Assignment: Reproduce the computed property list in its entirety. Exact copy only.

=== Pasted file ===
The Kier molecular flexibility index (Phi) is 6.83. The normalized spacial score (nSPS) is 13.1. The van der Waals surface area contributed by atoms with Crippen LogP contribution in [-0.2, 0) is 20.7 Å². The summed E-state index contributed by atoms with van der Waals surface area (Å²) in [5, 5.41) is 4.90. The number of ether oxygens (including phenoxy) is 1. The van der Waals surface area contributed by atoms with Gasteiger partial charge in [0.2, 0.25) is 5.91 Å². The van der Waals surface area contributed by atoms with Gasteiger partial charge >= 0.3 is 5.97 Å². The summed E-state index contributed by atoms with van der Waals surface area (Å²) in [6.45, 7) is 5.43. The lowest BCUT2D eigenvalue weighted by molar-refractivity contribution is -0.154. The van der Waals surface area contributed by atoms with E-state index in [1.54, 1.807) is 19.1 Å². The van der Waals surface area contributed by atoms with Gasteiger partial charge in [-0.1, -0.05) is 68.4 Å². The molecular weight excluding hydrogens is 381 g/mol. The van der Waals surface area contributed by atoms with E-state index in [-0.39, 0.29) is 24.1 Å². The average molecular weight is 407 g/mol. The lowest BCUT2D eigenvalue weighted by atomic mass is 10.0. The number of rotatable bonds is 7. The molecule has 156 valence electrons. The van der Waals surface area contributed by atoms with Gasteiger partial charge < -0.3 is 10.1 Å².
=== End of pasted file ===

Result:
The Kier molecular flexibility index (Phi) is 6.83. The normalized spacial score (nSPS) is 13.1. The van der Waals surface area contributed by atoms with Crippen LogP contribution in [-0.2, 0) is 20.7 Å². The summed E-state index contributed by atoms with van der Waals surface area (Å²) in [5, 5.41) is 4.90. The number of ether oxygens (including phenoxy) is 1. The van der Waals surface area contributed by atoms with Gasteiger partial charge in [0.2, 0.25) is 5.91 Å². The van der Waals surface area contributed by atoms with Gasteiger partial charge >= 0.3 is 5.97 Å². The summed E-state index contributed by atoms with van der Waals surface area (Å²) in [6.45, 7) is 5.43. The lowest BCUT2D eigenvalue weighted by molar-refractivity contribution is -0.154. The van der Waals surface area contributed by atoms with E-state index in [1.54, 1.807) is 19.1 Å². The van der Waals surface area contributed by atoms with Gasteiger partial charge in [-0.1, -0.05) is 68.4 Å². The molecular weight excluding hydrogens is 381 g/mol. The van der Waals surface area contributed by atoms with E-state index in [-0.39, 0.29) is 24.1 Å². The average molecular weight is 407 g/mol. The lowest BCUT2D eigenvalue weighted by atomic mass is 10.0. The number of rotatable bonds is 7. The molecule has 156 valence electrons. The van der Waals surface area contributed by atoms with Gasteiger partial charge < -0.3 is 10.1 Å².